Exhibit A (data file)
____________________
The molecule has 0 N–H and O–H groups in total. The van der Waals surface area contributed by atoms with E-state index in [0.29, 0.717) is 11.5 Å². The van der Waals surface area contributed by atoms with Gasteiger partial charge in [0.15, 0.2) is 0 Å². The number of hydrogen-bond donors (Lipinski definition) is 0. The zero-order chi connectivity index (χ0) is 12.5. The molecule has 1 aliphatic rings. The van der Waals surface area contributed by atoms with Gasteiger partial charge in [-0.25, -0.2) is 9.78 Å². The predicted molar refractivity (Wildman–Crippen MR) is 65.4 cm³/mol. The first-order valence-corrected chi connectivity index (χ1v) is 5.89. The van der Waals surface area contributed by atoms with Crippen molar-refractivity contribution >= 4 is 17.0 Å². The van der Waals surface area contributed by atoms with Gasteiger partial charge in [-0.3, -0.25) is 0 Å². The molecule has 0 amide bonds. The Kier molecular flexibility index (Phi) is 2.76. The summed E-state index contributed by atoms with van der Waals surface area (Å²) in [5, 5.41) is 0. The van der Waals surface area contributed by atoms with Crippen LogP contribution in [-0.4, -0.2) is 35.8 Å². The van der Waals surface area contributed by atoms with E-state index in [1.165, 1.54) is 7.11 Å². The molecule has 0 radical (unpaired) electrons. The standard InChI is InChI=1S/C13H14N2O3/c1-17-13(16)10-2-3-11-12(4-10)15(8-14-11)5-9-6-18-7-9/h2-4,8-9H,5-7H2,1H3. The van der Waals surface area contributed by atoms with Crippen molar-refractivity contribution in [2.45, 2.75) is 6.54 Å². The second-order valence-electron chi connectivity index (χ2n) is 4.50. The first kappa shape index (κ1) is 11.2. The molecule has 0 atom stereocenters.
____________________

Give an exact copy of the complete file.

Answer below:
The molecule has 0 N–H and O–H groups in total. The van der Waals surface area contributed by atoms with E-state index in [0.29, 0.717) is 11.5 Å². The van der Waals surface area contributed by atoms with Gasteiger partial charge in [0.15, 0.2) is 0 Å². The number of hydrogen-bond donors (Lipinski definition) is 0. The zero-order chi connectivity index (χ0) is 12.5. The molecule has 1 aliphatic rings. The van der Waals surface area contributed by atoms with Gasteiger partial charge in [-0.25, -0.2) is 9.78 Å². The predicted molar refractivity (Wildman–Crippen MR) is 65.4 cm³/mol. The first-order valence-corrected chi connectivity index (χ1v) is 5.89. The van der Waals surface area contributed by atoms with Crippen molar-refractivity contribution >= 4 is 17.0 Å². The van der Waals surface area contributed by atoms with Gasteiger partial charge in [-0.3, -0.25) is 0 Å². The molecule has 0 amide bonds. The Kier molecular flexibility index (Phi) is 2.76. The summed E-state index contributed by atoms with van der Waals surface area (Å²) in [5, 5.41) is 0. The van der Waals surface area contributed by atoms with Crippen LogP contribution in [-0.4, -0.2) is 35.8 Å². The van der Waals surface area contributed by atoms with E-state index in [1.165, 1.54) is 7.11 Å². The molecule has 0 radical (unpaired) electrons. The standard InChI is InChI=1S/C13H14N2O3/c1-17-13(16)10-2-3-11-12(4-10)15(8-14-11)5-9-6-18-7-9/h2-4,8-9H,5-7H2,1H3. The van der Waals surface area contributed by atoms with Crippen molar-refractivity contribution in [2.45, 2.75) is 6.54 Å². The second-order valence-electron chi connectivity index (χ2n) is 4.50. The first kappa shape index (κ1) is 11.2. The molecule has 0 atom stereocenters.